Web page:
Octopath Traveler Review
Posted: 6 months ago, last updated 4 months ago.
Set in the mystical realm of Orsterra, the main story follows eight main characters: Ophilia, Cyrus, Tressa, Olberic, Primrose, Alfyn, Therion and H'aanit as they each complete personal quests, be it a new purpose and meaning, revenge, or a search from an ancient tome. After playing through each of the stories, all eight heroes intertwine and they must band together to defeat a fallen god called Galdera, who was locked away in the Gate of Finis by the other twelve gods, and stop him from unleashing terror across the world.
You explore the land as you progress through the story, and interact with characters. You choose whether to be a rogue or noble, each path has benefits and drawbacks. Rogue actions, for example, can be used regardless of the level of your character, but can hurt your reputation in a town, and may eventually prevent you from doing anything in that town. Noble actions can only be used if you are of a high enough level and wealthy enough, but never fail. By interacting with characters, you can perform side quests and advance your story more quickly.
The game's combat uses a turn-based system. While it's easy to grasp, to beat harder enemies you'll need to learn their weakness and experiment with different attacks. You can also obtain boost points that can stun your enemies and give you an advantage.
Octopath Traveler matches its unusual looks with layered character stories to create a game that touches on a range of themes: loss, purpose, inspiration or rescue. But it's how these stories and themes come together by the end of the game that is most satisfying. Facing the final showdown, with all eight characters fighting side-by-side for the first time is surprisingly emotive and speaks to the importance other friendship with people different from ourselves.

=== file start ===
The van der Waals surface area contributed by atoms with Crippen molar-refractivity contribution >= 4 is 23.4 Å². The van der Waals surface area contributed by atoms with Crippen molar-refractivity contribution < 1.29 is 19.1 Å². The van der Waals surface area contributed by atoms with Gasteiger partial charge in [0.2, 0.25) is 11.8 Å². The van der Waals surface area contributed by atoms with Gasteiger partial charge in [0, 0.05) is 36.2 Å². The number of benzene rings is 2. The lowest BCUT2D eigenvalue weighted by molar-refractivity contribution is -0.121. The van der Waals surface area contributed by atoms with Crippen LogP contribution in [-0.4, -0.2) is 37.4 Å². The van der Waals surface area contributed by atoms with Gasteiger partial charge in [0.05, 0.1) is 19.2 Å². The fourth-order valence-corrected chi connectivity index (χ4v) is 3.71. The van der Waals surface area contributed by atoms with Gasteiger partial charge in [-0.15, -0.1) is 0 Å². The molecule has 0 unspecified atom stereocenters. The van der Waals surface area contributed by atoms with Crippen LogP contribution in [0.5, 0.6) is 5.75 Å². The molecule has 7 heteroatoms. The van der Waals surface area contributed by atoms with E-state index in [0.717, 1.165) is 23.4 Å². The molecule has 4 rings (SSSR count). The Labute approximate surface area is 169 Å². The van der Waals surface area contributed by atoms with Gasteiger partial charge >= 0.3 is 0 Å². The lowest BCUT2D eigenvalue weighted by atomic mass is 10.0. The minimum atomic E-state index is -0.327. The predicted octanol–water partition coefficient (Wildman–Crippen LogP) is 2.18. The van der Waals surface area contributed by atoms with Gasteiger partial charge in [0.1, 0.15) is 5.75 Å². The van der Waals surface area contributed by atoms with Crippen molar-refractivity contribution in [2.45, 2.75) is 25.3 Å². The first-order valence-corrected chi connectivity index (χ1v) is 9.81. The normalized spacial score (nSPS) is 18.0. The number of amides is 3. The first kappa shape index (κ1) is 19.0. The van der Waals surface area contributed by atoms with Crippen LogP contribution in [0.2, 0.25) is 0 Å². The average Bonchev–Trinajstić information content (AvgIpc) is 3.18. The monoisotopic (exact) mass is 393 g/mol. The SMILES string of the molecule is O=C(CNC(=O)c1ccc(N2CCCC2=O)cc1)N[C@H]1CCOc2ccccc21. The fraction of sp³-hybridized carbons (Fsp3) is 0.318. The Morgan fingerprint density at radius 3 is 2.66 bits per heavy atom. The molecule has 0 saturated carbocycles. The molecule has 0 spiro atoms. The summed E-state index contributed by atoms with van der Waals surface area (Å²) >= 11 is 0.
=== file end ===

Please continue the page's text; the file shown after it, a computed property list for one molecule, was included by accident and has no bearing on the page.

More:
Players: This is a single player game.
You can save at any time, and the game automatically saves at the beginning and end of each level. Although some of the game is voice acted, much of the dialogue only appears as text, which appears black set against a pale yellow background, but is in a retro, blocky font and is quite small, so some may struggle to read it. When a character is speaking, a large speech bubble indicates it. Some of the dialogue uses old English terms like "Thou", "Didst" and "Needeth", but dialogue is only manually forwarded, so you have as long as you need to read it. Because of the text, the game is easily playable without sound.
Our Octopath Traveler Accessibility Report documents 20 accessibility features:
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